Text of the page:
The Specs

Infiniti FX50

Engine:  5.0L V8

Wheelbase/Track:  2,885/1,680 mm

Ground Clearance:  187 mm

Approach Angle:  28.8 degrees

Departure Angle: 20.9 degrees

Final Drive:  3.538

AWD System: Viscous Centre Differential-based full-time AWD

Curb Weight: 2,075 kg

Tires:  265/45R21

Electronic Aids: Only on-road safety aids

Price Base/As Tested:  $51,800 (FX35)/$59,900




Volvo XC90

Engine:  4.4L V8

Wheelbase/Track:  2,857/1,634 mm

Ground Clearance:  218 mm

Approach Angle:  28.0 degrees

Departure Angle: 25.0 degrees

Final Drive:  3.33

AWD System: Electronically-controlled multi-plate wet clutch-based full-time AWD

Curb Weight: 2,053 kg

Tires: 255/40R20

Electronic Aids: Only on-road safety

Price Base/As Tested: $48,595/$68,295




BMW X5 35d

Engine:  3.0L I6 Diesel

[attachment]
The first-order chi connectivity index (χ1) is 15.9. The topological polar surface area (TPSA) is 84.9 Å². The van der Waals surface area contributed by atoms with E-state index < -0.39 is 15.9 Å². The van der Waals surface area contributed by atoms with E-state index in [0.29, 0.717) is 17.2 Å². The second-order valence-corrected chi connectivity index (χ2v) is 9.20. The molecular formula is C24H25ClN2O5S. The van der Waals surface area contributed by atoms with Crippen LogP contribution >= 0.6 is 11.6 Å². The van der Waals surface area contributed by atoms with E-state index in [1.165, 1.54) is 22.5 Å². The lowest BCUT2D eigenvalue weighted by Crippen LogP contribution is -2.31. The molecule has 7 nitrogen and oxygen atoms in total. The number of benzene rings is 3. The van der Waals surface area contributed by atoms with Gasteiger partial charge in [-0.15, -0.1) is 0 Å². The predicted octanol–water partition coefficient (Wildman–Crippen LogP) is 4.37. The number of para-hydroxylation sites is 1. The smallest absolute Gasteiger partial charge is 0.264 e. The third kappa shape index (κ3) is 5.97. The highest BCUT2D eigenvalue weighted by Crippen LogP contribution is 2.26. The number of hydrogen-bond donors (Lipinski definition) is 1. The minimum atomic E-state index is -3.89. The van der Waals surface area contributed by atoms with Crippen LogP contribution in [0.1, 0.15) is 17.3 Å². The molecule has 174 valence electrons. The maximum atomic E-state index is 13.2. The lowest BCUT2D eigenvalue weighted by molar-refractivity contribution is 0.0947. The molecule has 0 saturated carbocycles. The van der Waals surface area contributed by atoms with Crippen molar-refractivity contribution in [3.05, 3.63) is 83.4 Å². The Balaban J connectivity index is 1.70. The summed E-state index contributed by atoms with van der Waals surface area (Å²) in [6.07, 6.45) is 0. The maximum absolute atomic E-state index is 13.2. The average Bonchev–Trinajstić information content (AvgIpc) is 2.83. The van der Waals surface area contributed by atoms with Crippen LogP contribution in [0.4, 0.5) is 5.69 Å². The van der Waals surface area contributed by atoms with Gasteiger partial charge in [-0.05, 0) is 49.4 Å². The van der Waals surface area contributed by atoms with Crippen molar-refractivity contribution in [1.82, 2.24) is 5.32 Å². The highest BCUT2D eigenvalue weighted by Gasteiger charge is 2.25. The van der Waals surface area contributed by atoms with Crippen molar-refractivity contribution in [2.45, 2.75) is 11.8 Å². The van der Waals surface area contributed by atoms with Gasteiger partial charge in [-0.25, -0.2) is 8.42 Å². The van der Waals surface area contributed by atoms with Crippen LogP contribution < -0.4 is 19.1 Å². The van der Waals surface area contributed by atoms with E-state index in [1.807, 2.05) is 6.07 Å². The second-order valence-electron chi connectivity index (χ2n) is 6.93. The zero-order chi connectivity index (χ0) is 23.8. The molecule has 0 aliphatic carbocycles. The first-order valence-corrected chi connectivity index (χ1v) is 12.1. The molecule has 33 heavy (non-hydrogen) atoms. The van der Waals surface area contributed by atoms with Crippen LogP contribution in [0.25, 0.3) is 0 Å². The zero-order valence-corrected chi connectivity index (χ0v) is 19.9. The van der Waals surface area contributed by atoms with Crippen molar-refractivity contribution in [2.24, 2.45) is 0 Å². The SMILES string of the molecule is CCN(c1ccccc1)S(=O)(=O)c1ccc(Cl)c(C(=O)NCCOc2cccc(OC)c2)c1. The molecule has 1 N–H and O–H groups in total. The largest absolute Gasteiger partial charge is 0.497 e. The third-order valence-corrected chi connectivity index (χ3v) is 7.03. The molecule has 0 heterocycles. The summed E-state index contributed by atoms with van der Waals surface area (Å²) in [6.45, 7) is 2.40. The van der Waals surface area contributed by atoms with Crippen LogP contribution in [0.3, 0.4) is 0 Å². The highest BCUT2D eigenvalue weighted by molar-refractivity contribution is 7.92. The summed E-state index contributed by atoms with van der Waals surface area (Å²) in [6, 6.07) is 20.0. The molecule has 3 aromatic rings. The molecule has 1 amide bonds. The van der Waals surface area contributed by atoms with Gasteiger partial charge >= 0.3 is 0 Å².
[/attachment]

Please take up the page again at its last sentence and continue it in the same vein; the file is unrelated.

Wheelbase/Track:  2,933/1,650 mm

Ground Clearance:  210 mm

Approach Angle: 25.0 degrees

Departure Angle: 23.0 degrees

Final Drive:  4.44

AWD System: Electronically-controlled multi-plate wet clutch-based full-time AWD

Curb Weight: 2,370 kg

Tires:  255/55R18

Electronic Aids: Hill Descent Control

Price Base/As Tested:  $58,200/$62,200




Land Rover LR3 HSE

Engine:  4.4L V8

Wheelbase/Track:  2,885/1,613 mm

Ground Clearance:  240 mm

Approach Angle:  37.2 degrees

Departure Angle: 29.6 degrees

Final Drive:  3.73 – Transfer case Low/High: 2.93/1.00

AWD System: Two-speed electronic transfer gearbox, shift-on-the-fly capability with electronically-controlled variable-locking centre and rear differentials

Curb Weight: 2,629 kg

Tires: 255/55R19

Electronic Aids: Terrain Response System, Traction Control, Hill Descent Control, All-terrain dynamic stability control.

Price Base/As Tested:  $53,900/$64,200